• the Agricultural Growth Act will enhance trade opportunities and the safety of agricultural products, reduce red tape and contribute to Canada’s overall economic growth. The legislation will also amend the Plant Breeders’ Rights Act to align it with the 1991 Convention of the International Union for the Protection of New Varieties of Plants (UPOV 91). Stronger intellectual property rights for plant breeders will encourage investment in Canadian research and development, improving access to new and innovative seed varieties for Canadian farmers. The new legislation includes Farmers’ Privilege, allowing farmers to continue to save and reuse seeds for replanting on their own farms.
  • $1.25 billion over five years for a renewed P3 Canada Fund to continue supporting innovative ways to build infrastructure projects through public-private partnerships (P3s).
  • $6 billion in federal support to provinces, territories and municipalities under current infrastructure programs in 2014–15 and beyond.
  • $155 million over 10 years for First Nations on-reserve infrastructure from the new Building Canada Fund, in addition to allocations from the Gas Tax Fund.
  • infrastructure projects with eligible costs of more than $100 million submitted for federal funding under the new Building Canada Fund will be subject to a P3 screen.
  • $200 million over five years to establish a National Disaster Mitigation Program; $40 million over five years for disaster mitigation in First Nations communities; and $11.4 million over five years on a cash basis to upgrade the earthquake monitoring system to incorporate more advanced technologies that provide timely public alerts in high-risk and urban areas.
  • $323.4 million over two years to continue the First Nations Water and Wastewater Action Plan.
  • the 5-year carry-forward period for claiming donations of ecologically sensitive land will be doubled to 10 years.
  • a freeze on departmental operating budgets will apply for two years beginning in 2014–15.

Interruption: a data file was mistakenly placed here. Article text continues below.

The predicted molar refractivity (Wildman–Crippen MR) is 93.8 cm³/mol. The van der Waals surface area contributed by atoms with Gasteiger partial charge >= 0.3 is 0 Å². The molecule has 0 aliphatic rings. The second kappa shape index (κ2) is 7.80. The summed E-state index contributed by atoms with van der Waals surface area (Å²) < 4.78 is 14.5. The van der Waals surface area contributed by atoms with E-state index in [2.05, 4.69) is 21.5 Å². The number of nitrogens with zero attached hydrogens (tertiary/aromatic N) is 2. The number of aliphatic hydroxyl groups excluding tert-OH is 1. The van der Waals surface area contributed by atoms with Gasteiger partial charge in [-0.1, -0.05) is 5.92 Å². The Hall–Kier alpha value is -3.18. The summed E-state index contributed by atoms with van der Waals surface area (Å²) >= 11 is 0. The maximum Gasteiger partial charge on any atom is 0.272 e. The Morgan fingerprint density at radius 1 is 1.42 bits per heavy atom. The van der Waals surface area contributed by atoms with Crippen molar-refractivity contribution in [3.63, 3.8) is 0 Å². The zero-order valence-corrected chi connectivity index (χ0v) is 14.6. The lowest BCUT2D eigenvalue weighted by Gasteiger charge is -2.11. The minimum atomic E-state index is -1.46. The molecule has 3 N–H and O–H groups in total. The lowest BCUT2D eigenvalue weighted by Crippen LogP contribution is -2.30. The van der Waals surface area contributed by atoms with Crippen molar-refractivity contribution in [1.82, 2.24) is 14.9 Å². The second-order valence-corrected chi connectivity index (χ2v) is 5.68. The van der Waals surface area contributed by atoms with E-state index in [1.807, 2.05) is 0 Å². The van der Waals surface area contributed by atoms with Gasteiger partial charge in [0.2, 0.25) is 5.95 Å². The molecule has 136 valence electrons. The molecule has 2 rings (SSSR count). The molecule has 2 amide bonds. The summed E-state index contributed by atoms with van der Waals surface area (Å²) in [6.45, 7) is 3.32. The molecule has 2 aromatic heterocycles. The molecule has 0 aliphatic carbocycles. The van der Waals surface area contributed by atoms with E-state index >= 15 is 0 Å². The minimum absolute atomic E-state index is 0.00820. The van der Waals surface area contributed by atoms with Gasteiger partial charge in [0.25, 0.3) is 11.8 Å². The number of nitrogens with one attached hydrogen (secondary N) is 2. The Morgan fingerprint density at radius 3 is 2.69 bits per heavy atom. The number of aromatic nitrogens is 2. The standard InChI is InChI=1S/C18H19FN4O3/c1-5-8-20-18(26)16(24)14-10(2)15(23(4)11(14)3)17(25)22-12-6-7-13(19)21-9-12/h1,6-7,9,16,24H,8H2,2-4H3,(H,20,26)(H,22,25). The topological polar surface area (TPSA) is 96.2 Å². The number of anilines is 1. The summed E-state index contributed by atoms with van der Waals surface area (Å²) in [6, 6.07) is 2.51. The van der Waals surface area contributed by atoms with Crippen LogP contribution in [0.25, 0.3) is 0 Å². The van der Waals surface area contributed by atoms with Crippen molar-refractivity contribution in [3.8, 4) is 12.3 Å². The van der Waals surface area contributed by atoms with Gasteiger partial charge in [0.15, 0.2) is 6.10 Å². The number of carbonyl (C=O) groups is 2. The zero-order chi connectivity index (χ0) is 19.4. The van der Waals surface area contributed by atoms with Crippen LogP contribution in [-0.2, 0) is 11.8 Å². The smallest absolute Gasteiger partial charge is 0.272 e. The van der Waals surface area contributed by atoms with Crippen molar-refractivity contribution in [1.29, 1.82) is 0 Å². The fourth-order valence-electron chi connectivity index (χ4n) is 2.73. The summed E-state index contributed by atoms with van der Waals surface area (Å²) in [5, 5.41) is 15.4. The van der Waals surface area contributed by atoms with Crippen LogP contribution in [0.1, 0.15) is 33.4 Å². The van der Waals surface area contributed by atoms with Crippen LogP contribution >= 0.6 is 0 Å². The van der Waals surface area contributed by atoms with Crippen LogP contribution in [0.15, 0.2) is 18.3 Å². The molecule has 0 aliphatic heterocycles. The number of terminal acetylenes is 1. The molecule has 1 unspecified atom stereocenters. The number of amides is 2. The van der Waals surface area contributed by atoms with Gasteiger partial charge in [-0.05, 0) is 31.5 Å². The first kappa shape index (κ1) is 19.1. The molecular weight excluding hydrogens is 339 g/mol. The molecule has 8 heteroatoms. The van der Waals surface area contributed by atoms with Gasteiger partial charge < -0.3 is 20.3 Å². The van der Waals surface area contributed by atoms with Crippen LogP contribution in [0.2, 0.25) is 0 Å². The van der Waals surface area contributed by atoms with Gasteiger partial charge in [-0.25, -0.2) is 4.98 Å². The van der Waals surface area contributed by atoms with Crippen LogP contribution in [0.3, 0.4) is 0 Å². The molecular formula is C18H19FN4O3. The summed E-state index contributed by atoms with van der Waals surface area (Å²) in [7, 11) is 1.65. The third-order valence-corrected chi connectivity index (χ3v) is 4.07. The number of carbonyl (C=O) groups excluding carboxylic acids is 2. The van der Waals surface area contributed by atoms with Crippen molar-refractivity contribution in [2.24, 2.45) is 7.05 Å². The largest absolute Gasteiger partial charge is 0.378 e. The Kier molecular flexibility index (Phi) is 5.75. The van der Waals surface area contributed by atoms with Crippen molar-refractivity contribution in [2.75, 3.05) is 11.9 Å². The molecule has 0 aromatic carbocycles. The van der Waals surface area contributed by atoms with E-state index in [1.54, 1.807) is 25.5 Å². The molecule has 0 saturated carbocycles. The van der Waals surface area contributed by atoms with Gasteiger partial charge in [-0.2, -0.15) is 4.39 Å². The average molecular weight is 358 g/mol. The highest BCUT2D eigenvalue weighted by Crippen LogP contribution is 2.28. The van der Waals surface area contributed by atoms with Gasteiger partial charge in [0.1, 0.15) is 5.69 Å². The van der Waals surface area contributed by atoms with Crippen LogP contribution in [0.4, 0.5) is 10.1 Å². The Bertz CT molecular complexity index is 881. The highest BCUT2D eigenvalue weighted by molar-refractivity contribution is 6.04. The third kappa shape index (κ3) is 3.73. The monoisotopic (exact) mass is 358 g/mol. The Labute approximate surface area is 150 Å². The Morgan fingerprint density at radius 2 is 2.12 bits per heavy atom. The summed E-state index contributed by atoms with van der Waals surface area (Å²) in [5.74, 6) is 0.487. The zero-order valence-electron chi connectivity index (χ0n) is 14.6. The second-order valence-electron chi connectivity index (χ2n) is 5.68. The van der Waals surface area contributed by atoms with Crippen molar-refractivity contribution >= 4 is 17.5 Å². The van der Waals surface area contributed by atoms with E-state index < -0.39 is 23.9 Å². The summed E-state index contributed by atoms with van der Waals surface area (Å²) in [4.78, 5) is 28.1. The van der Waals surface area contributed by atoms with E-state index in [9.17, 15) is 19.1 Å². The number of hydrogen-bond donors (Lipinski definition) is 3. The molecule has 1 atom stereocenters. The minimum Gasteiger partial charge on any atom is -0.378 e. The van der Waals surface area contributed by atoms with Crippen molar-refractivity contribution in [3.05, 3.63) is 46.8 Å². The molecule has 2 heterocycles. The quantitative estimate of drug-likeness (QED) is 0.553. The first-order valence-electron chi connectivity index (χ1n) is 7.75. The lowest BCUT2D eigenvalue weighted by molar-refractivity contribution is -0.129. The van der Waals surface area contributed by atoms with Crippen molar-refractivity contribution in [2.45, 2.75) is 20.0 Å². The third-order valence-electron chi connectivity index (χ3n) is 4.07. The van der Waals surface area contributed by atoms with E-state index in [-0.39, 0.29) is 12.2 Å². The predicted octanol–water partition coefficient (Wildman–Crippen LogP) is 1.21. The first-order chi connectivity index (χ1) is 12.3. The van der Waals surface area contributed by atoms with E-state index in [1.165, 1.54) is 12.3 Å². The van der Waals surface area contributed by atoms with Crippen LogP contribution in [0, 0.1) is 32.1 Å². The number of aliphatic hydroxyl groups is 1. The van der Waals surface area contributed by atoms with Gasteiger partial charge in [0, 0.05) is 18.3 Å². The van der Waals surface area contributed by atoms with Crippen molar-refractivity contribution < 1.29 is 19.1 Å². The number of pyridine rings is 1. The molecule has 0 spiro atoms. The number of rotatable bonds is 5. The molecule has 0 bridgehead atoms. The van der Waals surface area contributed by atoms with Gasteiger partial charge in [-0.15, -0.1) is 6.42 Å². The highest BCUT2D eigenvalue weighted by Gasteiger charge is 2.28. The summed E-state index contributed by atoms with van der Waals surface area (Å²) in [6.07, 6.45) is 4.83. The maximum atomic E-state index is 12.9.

• the Accelerated Capital Cost allowance of 50 per cent per year on a declining-balance basis will be expanded to include water-current energy equipment and equipment used to gasify eligible waste fuel for use in a broader range of applications.

UK clothing sector agree to cut environmental impacts by almost 15% by 2020

According to WRAP, the UK’s Waste and Resources Action Programme, the clothing industry represents the fifth-biggest environmental footprint of any UK industry after transport, utilities, construction, and food. To reduce this footprint, WRAP today launched a Sustainable Clothing Action Plan and has obtained the commitment of companies representing 40% of UK clothing sales and many leading charities and recyclers.

Committed companies, which include such household names as Tesco and Marks & Spencer, pledge to achieve by 2020 a lifecycle:

  • 15% reduction in carbon footprint;
  • 15% reduction in water footprint;
  • 15% reduction in waste to landfill; and
  • 3.5% reduction in waste.

The companies also commit to:

  • use a common assessment tool, developed by WRAP, to measure baseline position and track changes in footprint over time.
  • reduce the environmental footprint of clothing through fibre and fabric selection.
  • over the longer term, work with supply chain partners to reduce the environmental footprint of their processes.
  • extend the useful life of clothes and reduce the environmental impact of clothing in use through our product design and services.
  • develop effective messaging to influence key consumer behaviours which will reduce the environmental footprint of clothing.
  • increase re-use and recycling to recover maximum value from used clothing.
  • develop actions that help keep clothes out of landfill.

This is one of the most aggressive large industry sector environmental initiatives that GallonDaily has seen. We will watch its progress with interest but we have a hunch that it will be a success.

Lots more details are available at and through links from that page, the Sustainable Clothing Action Plan itself is at, and an interesting report Valuing our clothes: the true cost of how we design, use and dispose of clothing in the UK, is at

To GallonDaily’s knowledge there is no program anything like the Sustainable Clothing Action Plan anywhere in North America.